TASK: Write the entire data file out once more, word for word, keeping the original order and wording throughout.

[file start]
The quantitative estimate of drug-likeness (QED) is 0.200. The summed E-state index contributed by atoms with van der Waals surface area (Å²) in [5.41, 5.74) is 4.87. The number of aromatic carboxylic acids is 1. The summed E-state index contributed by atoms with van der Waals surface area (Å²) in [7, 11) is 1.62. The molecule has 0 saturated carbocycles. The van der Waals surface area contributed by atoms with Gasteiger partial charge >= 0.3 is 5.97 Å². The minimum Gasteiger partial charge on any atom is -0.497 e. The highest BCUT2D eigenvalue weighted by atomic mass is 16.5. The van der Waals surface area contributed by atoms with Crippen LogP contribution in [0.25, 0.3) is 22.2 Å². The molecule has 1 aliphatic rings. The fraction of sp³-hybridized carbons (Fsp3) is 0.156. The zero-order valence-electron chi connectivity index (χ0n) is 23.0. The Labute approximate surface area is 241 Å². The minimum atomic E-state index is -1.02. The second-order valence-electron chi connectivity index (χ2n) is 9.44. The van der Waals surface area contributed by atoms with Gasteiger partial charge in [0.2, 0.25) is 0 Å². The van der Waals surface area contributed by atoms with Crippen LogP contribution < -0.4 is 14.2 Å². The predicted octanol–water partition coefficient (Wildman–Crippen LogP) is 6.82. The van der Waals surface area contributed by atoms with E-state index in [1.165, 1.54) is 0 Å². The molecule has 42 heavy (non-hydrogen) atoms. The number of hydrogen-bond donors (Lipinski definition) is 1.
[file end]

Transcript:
The quantitative estimate of drug-likeness (QED) is 0.200. The summed E-state index contributed by atoms with van der Waals surface area (Å²) in [5.41, 5.74) is 4.87. The number of aromatic carboxylic acids is 1. The summed E-state index contributed by atoms with van der Waals surface area (Å²) in [7, 11) is 1.62. The molecule has 0 saturated carbocycles. The van der Waals surface area contributed by atoms with Gasteiger partial charge >= 0.3 is 5.97 Å². The minimum Gasteiger partial charge on any atom is -0.497 e. The highest BCUT2D eigenvalue weighted by atomic mass is 16.5. The van der Waals surface area contributed by atoms with Crippen LogP contribution in [0.25, 0.3) is 22.2 Å². The molecule has 1 aliphatic rings. The fraction of sp³-hybridized carbons (Fsp3) is 0.156. The zero-order valence-electron chi connectivity index (χ0n) is 23.0. The Labute approximate surface area is 241 Å². The minimum atomic E-state index is -1.02. The second-order valence-electron chi connectivity index (χ2n) is 9.44. The van der Waals surface area contributed by atoms with Gasteiger partial charge in [0.2, 0.25) is 0 Å². The van der Waals surface area contributed by atoms with Crippen LogP contribution < -0.4 is 14.2 Å². The predicted octanol–water partition coefficient (Wildman–Crippen LogP) is 6.82. The van der Waals surface area contributed by atoms with E-state index in [1.165, 1.54) is 0 Å². The molecule has 42 heavy (non-hydrogen) atoms. The number of hydrogen-bond donors (Lipinski definition) is 1.